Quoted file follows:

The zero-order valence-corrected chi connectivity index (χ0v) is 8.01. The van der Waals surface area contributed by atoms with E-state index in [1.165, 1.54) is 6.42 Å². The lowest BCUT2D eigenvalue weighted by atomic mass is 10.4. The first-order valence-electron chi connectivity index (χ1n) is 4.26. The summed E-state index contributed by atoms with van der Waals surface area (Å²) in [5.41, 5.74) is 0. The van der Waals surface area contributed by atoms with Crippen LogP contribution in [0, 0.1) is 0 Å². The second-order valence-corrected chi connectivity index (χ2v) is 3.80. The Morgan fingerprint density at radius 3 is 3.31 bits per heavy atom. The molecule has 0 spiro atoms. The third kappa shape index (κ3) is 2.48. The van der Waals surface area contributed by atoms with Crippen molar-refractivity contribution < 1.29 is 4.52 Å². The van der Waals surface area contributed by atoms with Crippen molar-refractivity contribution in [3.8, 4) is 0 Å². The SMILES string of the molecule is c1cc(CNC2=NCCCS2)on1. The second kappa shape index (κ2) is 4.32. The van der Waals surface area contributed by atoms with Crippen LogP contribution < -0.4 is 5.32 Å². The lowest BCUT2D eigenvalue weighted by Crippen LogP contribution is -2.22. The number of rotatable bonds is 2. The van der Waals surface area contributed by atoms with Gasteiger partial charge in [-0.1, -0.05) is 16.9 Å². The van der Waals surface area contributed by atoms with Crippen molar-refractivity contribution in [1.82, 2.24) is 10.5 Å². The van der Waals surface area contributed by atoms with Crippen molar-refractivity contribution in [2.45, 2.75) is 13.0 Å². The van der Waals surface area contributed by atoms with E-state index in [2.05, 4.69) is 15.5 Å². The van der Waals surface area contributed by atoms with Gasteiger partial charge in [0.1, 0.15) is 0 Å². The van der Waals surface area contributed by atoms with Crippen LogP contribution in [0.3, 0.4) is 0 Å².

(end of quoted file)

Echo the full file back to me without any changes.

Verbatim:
The zero-order valence-corrected chi connectivity index (χ0v) is 8.01. The van der Waals surface area contributed by atoms with E-state index in [1.165, 1.54) is 6.42 Å². The lowest BCUT2D eigenvalue weighted by atomic mass is 10.4. The first-order valence-electron chi connectivity index (χ1n) is 4.26. The summed E-state index contributed by atoms with van der Waals surface area (Å²) in [5.41, 5.74) is 0. The van der Waals surface area contributed by atoms with Crippen LogP contribution in [0, 0.1) is 0 Å². The second-order valence-corrected chi connectivity index (χ2v) is 3.80. The Morgan fingerprint density at radius 3 is 3.31 bits per heavy atom. The molecule has 0 spiro atoms. The third kappa shape index (κ3) is 2.48. The van der Waals surface area contributed by atoms with Crippen molar-refractivity contribution < 1.29 is 4.52 Å². The van der Waals surface area contributed by atoms with Crippen molar-refractivity contribution in [3.8, 4) is 0 Å². The SMILES string of the molecule is c1cc(CNC2=NCCCS2)on1. The second kappa shape index (κ2) is 4.32. The van der Waals surface area contributed by atoms with Crippen LogP contribution < -0.4 is 5.32 Å². The lowest BCUT2D eigenvalue weighted by Crippen LogP contribution is -2.22. The number of rotatable bonds is 2. The van der Waals surface area contributed by atoms with Gasteiger partial charge in [-0.1, -0.05) is 16.9 Å². The van der Waals surface area contributed by atoms with Crippen molar-refractivity contribution in [1.82, 2.24) is 10.5 Å². The van der Waals surface area contributed by atoms with Crippen molar-refractivity contribution in [2.45, 2.75) is 13.0 Å². The van der Waals surface area contributed by atoms with E-state index in [2.05, 4.69) is 15.5 Å². The van der Waals surface area contributed by atoms with Gasteiger partial charge in [0.1, 0.15) is 0 Å². The van der Waals surface area contributed by atoms with Crippen LogP contribution in [0.3, 0.4) is 0 Å².